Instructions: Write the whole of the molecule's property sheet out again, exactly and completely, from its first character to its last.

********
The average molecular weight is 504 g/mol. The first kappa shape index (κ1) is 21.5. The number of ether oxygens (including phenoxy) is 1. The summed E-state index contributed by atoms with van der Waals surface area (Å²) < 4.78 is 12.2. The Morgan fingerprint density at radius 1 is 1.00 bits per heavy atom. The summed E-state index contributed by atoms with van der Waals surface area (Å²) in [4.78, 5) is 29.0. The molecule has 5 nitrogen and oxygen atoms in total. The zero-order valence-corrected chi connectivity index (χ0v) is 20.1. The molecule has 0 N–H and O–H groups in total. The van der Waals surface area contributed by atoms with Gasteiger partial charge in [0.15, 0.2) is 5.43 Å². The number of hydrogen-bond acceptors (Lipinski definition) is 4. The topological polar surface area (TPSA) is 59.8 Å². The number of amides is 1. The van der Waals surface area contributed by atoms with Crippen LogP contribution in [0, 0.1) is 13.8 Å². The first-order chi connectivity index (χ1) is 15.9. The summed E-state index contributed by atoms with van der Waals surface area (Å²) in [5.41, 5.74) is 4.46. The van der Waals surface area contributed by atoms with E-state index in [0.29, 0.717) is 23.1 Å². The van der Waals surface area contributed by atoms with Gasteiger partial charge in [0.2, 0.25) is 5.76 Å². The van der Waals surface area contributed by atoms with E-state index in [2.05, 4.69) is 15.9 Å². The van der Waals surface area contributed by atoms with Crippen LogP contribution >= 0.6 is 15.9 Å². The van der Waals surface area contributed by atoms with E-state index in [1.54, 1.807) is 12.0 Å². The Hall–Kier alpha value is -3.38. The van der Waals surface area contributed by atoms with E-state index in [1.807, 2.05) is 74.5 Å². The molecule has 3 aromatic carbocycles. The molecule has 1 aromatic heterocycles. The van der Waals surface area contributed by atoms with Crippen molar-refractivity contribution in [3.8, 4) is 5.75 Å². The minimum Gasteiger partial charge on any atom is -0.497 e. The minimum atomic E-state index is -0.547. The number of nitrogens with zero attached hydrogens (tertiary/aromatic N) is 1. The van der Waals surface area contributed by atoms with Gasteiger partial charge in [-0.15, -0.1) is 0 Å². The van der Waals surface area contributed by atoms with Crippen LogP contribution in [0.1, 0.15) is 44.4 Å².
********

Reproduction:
The average molecular weight is 504 g/mol. The first kappa shape index (κ1) is 21.5. The number of ether oxygens (including phenoxy) is 1. The summed E-state index contributed by atoms with van der Waals surface area (Å²) < 4.78 is 12.2. The Morgan fingerprint density at radius 1 is 1.00 bits per heavy atom. The summed E-state index contributed by atoms with van der Waals surface area (Å²) in [4.78, 5) is 29.0. The molecule has 5 nitrogen and oxygen atoms in total. The zero-order valence-corrected chi connectivity index (χ0v) is 20.1. The molecule has 0 N–H and O–H groups in total. The van der Waals surface area contributed by atoms with Gasteiger partial charge in [0.15, 0.2) is 5.43 Å². The number of hydrogen-bond acceptors (Lipinski definition) is 4. The topological polar surface area (TPSA) is 59.8 Å². The number of amides is 1. The van der Waals surface area contributed by atoms with Crippen LogP contribution in [0, 0.1) is 13.8 Å². The first-order chi connectivity index (χ1) is 15.9. The summed E-state index contributed by atoms with van der Waals surface area (Å²) in [5.41, 5.74) is 4.46. The van der Waals surface area contributed by atoms with E-state index in [0.29, 0.717) is 23.1 Å². The van der Waals surface area contributed by atoms with Gasteiger partial charge in [0.2, 0.25) is 5.76 Å². The van der Waals surface area contributed by atoms with E-state index in [2.05, 4.69) is 15.9 Å². The van der Waals surface area contributed by atoms with Crippen LogP contribution >= 0.6 is 15.9 Å². The van der Waals surface area contributed by atoms with E-state index in [1.54, 1.807) is 12.0 Å². The Hall–Kier alpha value is -3.38. The van der Waals surface area contributed by atoms with E-state index in [1.807, 2.05) is 74.5 Å². The molecule has 3 aromatic carbocycles. The molecule has 1 aromatic heterocycles. The van der Waals surface area contributed by atoms with Crippen molar-refractivity contribution in [3.8, 4) is 5.75 Å². The minimum Gasteiger partial charge on any atom is -0.497 e. The minimum atomic E-state index is -0.547. The number of nitrogens with zero attached hydrogens (tertiary/aromatic N) is 1. The van der Waals surface area contributed by atoms with Gasteiger partial charge in [-0.15, -0.1) is 0 Å². The van der Waals surface area contributed by atoms with Crippen LogP contribution in [0.1, 0.15) is 44.4 Å².